Passports and religion in political mix
|By Aamer Ahmed Khan
BBC correspondent in Karachi
Who would have thought that a document as routine and essential as a passport could cause a split in the ruling coalition and set a quarter of the country's heavily fragmented parliament frothing at the mouth?
Welcome to Pakistan.
Passports - should they declare your religion?
Keeping in line with the efforts of the International Civil Aviation Organisation (ICAO) to introduce global standards for travel documents, the government started issuing machine readable passports earlier this year.
So far, according to passport authorities, 300,000 machine readable passports (MRPs) have been issued.
The format for the new passports was borrowed from the ICAO and was the same as has been adopted by several other countries.
One new feature is that the passports do not include a column to specify the holder’s religion.
The column had been introduced in Pakistani passports in 1980 by the government of General Zia ul Haq.
‘Attack on our identity’
This apparently routine change in the passport format drew a sharp response from the six-party religious alliance, the Muttahida Majlis-e-Amal (MMA), which won a substantial presence in the Pakistani parliament in the October 2002 elections.
|Supporters of General Zia’s legacy seem adamant not to let religion drop away from public eye at any level
“We feel that the omission of the religion column is an attack on our very identity as Muslims,” MMA leader Maulana Fazlur Rehman told reporters in Karachi last month.
He was speaking after an MMA meeting had adopted a resolution calling for the inclusion of the religion column in MRPs.
That demand was rubbished by Interior Minister Aftab Sherpao some three weeks later.
The government, he told a press conference in Islamabad, had no intention of retaining such a column in the MRPs.
So it was a surprise, to say the least, when this week former Prime Minister Chaudhry Shujaat Hussain, who heads the governing PML party, announced that the party wanted the religion column back in the passports.
He was speaking after a party meeting attended by, among others, Prime Minister Shaukat Aziz.
Mr Hussain’s declaration raised eyebrows all over the country, leaving political observers wondering what had led the former premier to embark on a path that was in clear conflict with Gen Musharraf’s stated agenda of “enlightened moderation”.
‘This is ridiculous’
“The whole controversy has little to do with religion,” says one observer. “It is evident from the sheer absurdity of the MMA’s arguments.”
The MMA see the passport issue as an attack on their Islamic identity
The alliance argues that the omission of a religious column would allow Qadianis, a minority sect declared to be non-Muslims in the Pakistani constitution in 1974, to travel to Mecca for pilgrimage.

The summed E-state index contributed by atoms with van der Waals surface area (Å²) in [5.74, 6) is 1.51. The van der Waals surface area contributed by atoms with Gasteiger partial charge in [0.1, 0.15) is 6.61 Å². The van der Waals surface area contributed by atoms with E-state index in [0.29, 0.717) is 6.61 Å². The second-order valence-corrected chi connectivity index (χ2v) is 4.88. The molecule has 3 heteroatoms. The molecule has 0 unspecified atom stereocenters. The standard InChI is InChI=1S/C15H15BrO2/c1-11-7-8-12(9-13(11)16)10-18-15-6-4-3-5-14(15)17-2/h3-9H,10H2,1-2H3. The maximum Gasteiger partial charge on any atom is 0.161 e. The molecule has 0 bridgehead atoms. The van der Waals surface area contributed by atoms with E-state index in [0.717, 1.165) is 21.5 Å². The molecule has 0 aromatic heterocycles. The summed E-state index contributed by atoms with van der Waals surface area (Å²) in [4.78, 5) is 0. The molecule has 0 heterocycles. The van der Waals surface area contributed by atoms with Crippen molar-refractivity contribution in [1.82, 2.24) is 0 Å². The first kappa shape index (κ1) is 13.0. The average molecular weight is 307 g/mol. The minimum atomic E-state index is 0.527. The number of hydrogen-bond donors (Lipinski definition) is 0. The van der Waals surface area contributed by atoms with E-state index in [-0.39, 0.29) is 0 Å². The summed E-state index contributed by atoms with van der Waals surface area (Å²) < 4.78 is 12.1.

“This is ridiculous,” fumes a senior official at the Karachi passport office.
“The two Saudi missions in Pakistan have access to the complete database on which the MRPs are based and that database records the religion of every holder. In any case, it is not the Saudis that are objecting.“
Most observers feel that the issue has more to do with the fragility of the political structure pieced together by Gen Pervez Musharraf than with religion.
What is being seen as a reconciliation process initiated by the government with the release last month of former premier Benazir Bhutto’s husband Asif Ali Zardari, argue some observers, has left the PML leadership somewhat insecure.
As such, they say, the passport volte-face is an attempt by Mr Hussain to demonstrate who is really in charge.
“Despite holding no government post, he has demonstrated his control over the ruling party by getting it to adopt a resolution that even the prime minister does not support,” says one observer.
It seems to be a classic example of religious orthodoxy finding sustenance from local political compulsions.
Overt religious symbolism was an essential part of Gen Zia’s strategy for Pakistan’s Islamisation.
Even some 16 years after his death, the supporters of his legacy seem adamant not to let religion drop away from public eye at any level.
Even as the machine-readable passports controversy continues, there are indications that the government, instead of insisting on its current stance, may relent.
There is talk that the machine readable passports may have a page added to them - it would be non-machine readable and give the religion of the holder.
In that eventuality, the world may find another reason for looking at Pakistan as a deeply orthodox nation inherently incapable of coming to terms with the modern world.
Few among outside observers are likely to understand that such orthodoxy is more often than not driven by political compulsions of weak governments than by any misplaced notions of what constitutes piety.